jenett: Big and Little Dipper constellations on a blue watercolor background (Default)
[personal profile] jenett
Good morning!

Topic of the week
Stuff you're enjoying right now, whatever that is.

What I've been up to
Doing all sorts of catchup stuff at home, whee! (And a few enjoyable social outings.)

Useful notes
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(no subject)

Date: Friday, February 15th, 2019 04:33 pm (UTC)
ilyena_sylph: image of a Dune sandworm, text Shai-hulud (Dune: shai-hulud)
From: [personal profile] ilyena_sylph
I'm doing a The Dragonbone Chair re-read/listen, but slowly because I'm trying to do a 'Yena Reads the DBC' (and hopefully the other two as well) series of posts. They make me slow down and really absorb what I'm getting, which is good because I found out a couple of weeks ago that there's new canon in Memory, Sorrow, and Thorn that I missed hearing about.

For entertainment without thought/work, I jist finished listening to Dune and have started on Dune Messiah, because they're wonderful (and terrible) old friends.
Edited Date: Friday, February 15th, 2019 04:34 pm (UTC)

(no subject)

Date: Saturday, February 16th, 2019 05:47 am (UTC)
cjsmith: (Default)
From: [personal profile] cjsmith
I never got through The Dragonbone Chair (apologies for lack of formatting - typing on phone, feeling lazy). Would you feel like telling me what it is you like about it or what makes it compelling to you? I love some of his other work so I feel like I should make another effort with this one!

(no subject)

Date: Saturday, February 16th, 2019 03:35 pm (UTC)
ilyena_sylph: Binbiniqegabenik, from Whelan's The Dragonbone Chair cover (MS&T: Binabik)
From: [personal profile] ilyena_sylph
Oh I can babble about MS&T for days, sure!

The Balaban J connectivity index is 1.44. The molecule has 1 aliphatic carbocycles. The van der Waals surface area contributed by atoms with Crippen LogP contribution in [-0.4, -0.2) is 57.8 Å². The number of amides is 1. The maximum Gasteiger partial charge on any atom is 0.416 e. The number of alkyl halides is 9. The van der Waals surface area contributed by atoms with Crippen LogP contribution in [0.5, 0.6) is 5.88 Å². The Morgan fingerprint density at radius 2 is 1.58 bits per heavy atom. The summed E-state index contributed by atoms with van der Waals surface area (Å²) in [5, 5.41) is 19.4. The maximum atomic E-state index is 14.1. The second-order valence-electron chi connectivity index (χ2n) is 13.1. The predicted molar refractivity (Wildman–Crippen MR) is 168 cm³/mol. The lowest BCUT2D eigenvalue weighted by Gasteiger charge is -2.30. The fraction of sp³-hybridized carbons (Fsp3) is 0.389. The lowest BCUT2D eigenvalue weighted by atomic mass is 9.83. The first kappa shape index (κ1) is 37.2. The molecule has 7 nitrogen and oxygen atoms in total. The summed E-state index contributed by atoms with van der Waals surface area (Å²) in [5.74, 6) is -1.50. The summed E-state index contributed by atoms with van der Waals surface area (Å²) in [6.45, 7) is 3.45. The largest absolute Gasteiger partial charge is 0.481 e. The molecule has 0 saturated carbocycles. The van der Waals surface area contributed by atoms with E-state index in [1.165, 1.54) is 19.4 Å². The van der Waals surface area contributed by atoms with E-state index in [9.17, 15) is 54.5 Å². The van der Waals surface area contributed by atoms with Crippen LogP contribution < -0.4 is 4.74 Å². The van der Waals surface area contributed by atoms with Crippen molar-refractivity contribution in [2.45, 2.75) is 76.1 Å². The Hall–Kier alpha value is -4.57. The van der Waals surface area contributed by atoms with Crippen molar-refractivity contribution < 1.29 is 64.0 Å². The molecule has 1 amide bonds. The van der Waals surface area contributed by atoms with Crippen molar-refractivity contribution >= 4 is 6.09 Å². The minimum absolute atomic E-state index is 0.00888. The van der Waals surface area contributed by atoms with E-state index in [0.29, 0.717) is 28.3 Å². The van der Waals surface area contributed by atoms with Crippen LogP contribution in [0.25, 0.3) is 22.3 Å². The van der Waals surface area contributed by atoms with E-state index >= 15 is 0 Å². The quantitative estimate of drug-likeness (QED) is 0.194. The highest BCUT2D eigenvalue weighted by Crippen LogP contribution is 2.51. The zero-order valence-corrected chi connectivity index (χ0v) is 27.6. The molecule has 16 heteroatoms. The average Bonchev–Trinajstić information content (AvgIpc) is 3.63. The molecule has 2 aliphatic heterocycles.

I definitely understand why you might have bounced off it, though, Simon is so damned difficult to like at first. In it for Simon, I was Not at first.

I loved the very... Merovingian feel of it, along with the sheer presence of Green Angel Tower the Sithi tower in the heart of a human keep, the obviously intricate worldbuilding I could taste from like the first half of chapter 1 -- and then there was Morgenes, with his blatant physics-defying wizardry and I wanted to know how the hell that jived with the obviously Christian-allegory of the High King's religion.

And then in chap 2 there was that Sithi-whisper into Simon's ears from thousands of miles away and my entire nerves jangled with 'OMG Gimme'.

Then there were blatant tensions and troubles between the two Princes Royal, and a mystery about who Simon was, and So Many Cultures to dive into. And in one of the history lessons suddenly there were humans who had sided with the Sithi against other humans, and "the Erl-king's son" who it was better "not to speak of at all" and he had the hook in my mouth deep enough that even before I met Binabik (gdi I can never spell his full fucking name) I knew it didn't matter how much Simon annoyed me I was never gonna put these down.

Later in, there were the Qanuc-folk, with their Huntress and Herdsman deities and their fascinating magics all their own, with companion-wolves. And Jiriki, my Utterly Beloved Sithi-prince who is So Fucking Pissed Off about owing a life-debt to a human, and his Beyond Beloved sister Aditu who deserves her own goddamned book, and the entirety of the magic and ways of the Sithi. When I first read these, I'd never run into even the idea of elves that weren't at least half-based in Irish/English myth. These were based in vaguely-Japanese, interacting with a medieval vaguely-Europe, and I loved it madly. Still do.